Donald J. Trump was inaugurated Friday, becoming our nation’s 45th president.
It could have been a momentous occasion, one we could all be proud to remember. He is our president, he is president to all Americans.
But, while he promised that he would unite the country, bring us all together, his inaugural speech did just the opposite. It was the most antagonistic, in your face, speech I’ve ever heard.
I guess I shouldn’t have expected anything less. After all, we’ve been listening to the same divisive rhetoric for the past year. We heard it throughout his campaign. Why should we expect anything different now that he’s been elected?
Then on Saturday, when Mr. Trump had ample opportunity to talk to us, he sent his press secretary out to deliver a tongue-lashing tirade against the media. Pictures don’t lie, Mr. Trump. It is obvious to anyone, and should be evident to everyone, that your inauguration on Friday did not draw the largest crowd in inauguration history. On the contrary, it was relatively sparsely attended.
Side by side photos do not lie.
So, while Mr. Spicer lashed out at the media, you ignored, except in more inaccurate “tweets” the thousands of protests around the nation and around the world by women, men and children. And, no, they weren’t violent protests, rather peaceful marches and protests, the likes of which have not been seen in places like Washington, D.C., since the anti-Vietnam protests of the 1960s (Remember Vietnam, Mr. President? While many of us in your generation were called to serve, and did so, you avoided the draft on three separate occasions. Surely you remember that, Mr. President).
Your narcissistic rants continued when you went before the CIA on Saturday, standing before a wall covered with stars, each of them representing an agent who had given his life in service of this country. With that wall in the background, sir, you first of all told us that you had graced the cover of Time Magazine “about 15 times” and told us that no one else had been on that cover more than you. Perhaps you didn’t remember that Richard Nixon had been on the cover of Time on 22 occasions, most of them during the Watergate investigation which ultimately led to his resignation. Perhaps you didn’t remember that President Barack Obama had been on the cover 18 times or that even Hillary Clinton had graced the cover on more occasions than you.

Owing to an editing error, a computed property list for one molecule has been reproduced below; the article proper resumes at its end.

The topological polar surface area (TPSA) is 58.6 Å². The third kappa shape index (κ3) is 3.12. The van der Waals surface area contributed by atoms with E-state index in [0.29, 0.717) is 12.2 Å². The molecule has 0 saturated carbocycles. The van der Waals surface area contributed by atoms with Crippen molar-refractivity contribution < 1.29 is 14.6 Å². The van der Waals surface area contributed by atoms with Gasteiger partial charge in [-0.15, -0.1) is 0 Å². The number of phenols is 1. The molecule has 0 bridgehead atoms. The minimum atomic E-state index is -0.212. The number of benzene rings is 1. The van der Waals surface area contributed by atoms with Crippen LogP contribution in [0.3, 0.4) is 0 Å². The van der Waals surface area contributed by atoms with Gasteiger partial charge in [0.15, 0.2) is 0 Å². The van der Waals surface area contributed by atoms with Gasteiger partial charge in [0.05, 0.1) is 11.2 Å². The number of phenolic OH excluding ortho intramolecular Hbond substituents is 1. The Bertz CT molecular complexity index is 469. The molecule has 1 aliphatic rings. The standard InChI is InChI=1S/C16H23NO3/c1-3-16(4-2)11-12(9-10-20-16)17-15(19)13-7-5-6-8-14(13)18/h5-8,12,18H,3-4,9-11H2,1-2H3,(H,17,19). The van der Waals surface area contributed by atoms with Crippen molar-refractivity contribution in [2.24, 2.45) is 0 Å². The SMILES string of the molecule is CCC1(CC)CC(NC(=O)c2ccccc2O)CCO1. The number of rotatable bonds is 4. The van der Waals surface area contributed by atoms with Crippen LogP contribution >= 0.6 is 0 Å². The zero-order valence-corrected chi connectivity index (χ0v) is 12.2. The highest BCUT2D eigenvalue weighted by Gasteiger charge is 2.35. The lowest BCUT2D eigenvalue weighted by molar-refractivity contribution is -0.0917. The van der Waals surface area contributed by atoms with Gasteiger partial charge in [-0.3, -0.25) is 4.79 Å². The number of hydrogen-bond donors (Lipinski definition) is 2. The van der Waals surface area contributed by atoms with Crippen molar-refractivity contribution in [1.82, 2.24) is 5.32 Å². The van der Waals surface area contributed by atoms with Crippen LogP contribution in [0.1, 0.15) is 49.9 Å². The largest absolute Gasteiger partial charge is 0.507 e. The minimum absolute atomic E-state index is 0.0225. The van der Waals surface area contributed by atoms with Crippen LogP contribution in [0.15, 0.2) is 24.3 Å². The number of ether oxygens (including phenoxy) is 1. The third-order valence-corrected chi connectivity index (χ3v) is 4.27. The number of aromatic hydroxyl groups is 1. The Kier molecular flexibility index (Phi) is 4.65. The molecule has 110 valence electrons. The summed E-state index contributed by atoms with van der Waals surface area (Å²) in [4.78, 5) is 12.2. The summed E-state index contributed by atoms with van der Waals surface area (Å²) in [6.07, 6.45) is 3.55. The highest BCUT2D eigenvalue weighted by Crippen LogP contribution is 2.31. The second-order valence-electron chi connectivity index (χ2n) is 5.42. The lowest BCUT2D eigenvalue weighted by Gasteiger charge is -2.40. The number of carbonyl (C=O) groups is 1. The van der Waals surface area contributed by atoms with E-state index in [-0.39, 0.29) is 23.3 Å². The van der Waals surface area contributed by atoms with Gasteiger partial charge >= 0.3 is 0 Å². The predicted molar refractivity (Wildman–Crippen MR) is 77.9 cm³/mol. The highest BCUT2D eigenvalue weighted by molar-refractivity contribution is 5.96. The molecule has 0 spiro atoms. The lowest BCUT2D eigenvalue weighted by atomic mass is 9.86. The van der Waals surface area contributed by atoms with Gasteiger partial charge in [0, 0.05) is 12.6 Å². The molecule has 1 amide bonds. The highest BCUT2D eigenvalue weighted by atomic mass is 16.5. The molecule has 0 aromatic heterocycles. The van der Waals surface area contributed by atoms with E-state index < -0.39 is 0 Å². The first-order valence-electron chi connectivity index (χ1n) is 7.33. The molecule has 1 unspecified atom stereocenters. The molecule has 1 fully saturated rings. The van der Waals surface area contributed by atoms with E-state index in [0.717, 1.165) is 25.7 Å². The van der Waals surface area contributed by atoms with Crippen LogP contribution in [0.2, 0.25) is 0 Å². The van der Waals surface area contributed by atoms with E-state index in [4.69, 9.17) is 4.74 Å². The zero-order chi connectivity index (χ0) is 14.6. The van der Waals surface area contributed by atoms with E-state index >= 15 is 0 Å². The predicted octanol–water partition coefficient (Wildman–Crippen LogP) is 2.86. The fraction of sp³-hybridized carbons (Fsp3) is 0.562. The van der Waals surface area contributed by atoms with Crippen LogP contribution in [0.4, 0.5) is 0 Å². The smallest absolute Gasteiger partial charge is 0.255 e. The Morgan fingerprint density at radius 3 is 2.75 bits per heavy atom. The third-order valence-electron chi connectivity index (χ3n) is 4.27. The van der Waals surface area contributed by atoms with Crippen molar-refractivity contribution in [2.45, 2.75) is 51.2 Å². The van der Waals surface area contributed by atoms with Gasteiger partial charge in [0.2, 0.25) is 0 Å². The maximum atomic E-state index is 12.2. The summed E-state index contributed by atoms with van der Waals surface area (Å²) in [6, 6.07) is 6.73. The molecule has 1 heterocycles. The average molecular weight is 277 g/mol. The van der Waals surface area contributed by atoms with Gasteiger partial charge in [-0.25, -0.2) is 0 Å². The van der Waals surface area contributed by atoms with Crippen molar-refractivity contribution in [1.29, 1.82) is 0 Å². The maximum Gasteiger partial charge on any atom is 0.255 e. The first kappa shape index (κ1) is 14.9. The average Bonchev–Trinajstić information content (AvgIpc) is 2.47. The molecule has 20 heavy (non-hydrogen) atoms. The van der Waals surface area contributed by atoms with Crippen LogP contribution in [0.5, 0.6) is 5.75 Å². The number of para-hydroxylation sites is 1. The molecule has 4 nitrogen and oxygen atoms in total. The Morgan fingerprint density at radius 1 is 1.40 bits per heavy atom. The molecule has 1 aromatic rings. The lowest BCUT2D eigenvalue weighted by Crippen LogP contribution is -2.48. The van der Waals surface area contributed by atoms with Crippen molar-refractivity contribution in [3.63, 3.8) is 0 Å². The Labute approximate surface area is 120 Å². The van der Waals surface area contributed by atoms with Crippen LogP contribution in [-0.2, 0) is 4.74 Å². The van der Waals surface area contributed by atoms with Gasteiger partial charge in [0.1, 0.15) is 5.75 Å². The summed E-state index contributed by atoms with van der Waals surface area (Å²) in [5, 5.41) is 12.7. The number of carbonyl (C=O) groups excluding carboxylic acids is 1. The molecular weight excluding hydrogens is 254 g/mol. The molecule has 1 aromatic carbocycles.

But, the most appalling part of your speech was an out-and-out untruth. After calling the Media “a bunch of dishonest people” you then called them out once again saying that “according to the media” you had made some anti-intelligence remarks, but that “I’m so behind you; in fact, I’m so behind you that you’ll probably say that I’m too much behind you.”
Well, Mr. Trump, how can you say those things? How can you blame the media when the whole world has seen your tweets? You have disputed the intelligence findings that Russia was behind the hacking during the campaign, and we’ve seen your comments comparing our intelligence community with that of Nazi Germany. Those comments are out there; you tweeted them yourself. And, yet, you deflect all that on a “dishonest” media.
If ever there was a liar’s hall of fame, you should be a unanimous inductee. Over and over again, you have made untrue comments, then told us that you “never said them,” blaming, instead, the “dishonest media” who created “fake news.”
It’s how you got elected, Mr. Trump, but it won’t work in the long run. Sooner or later you’re going to have to face things. The First Amendment of the Constitution guarantees Freedom of the Press. With that freedom comes responsibility and, after nearly 55 years associated with the media, I can honestly say that most of the people I’ve come across during those years, most of the people I’ve worked alongside, take their responsibilities very seriously. We are not “dishonest” people. We are hard-working individuals who have a responsibility to tell every story and to report both sides of all issues.
I’m proud to say I see that type of professionalism among my former colleagues in the media.
One of the signs held high during Saturday’s march in Washington, D.C., read simply: “A free press makes America great.”
I believe that wholeheartedly, Mr. President. You would do well to accept that, too. If you don’t cease treating the media as your enemy, it could be a long, long four years for you. I remind you of what a great American once said: “Don’t pick a fight with a man who buys his ink by the barrel.”
That great American was Mark Twain. He was a wise man. Authoritarian governments have always made the press their first target. Limit the press, take away their power, and you have free reign.
Believe me, Mr. President, America’s media will not let that happen.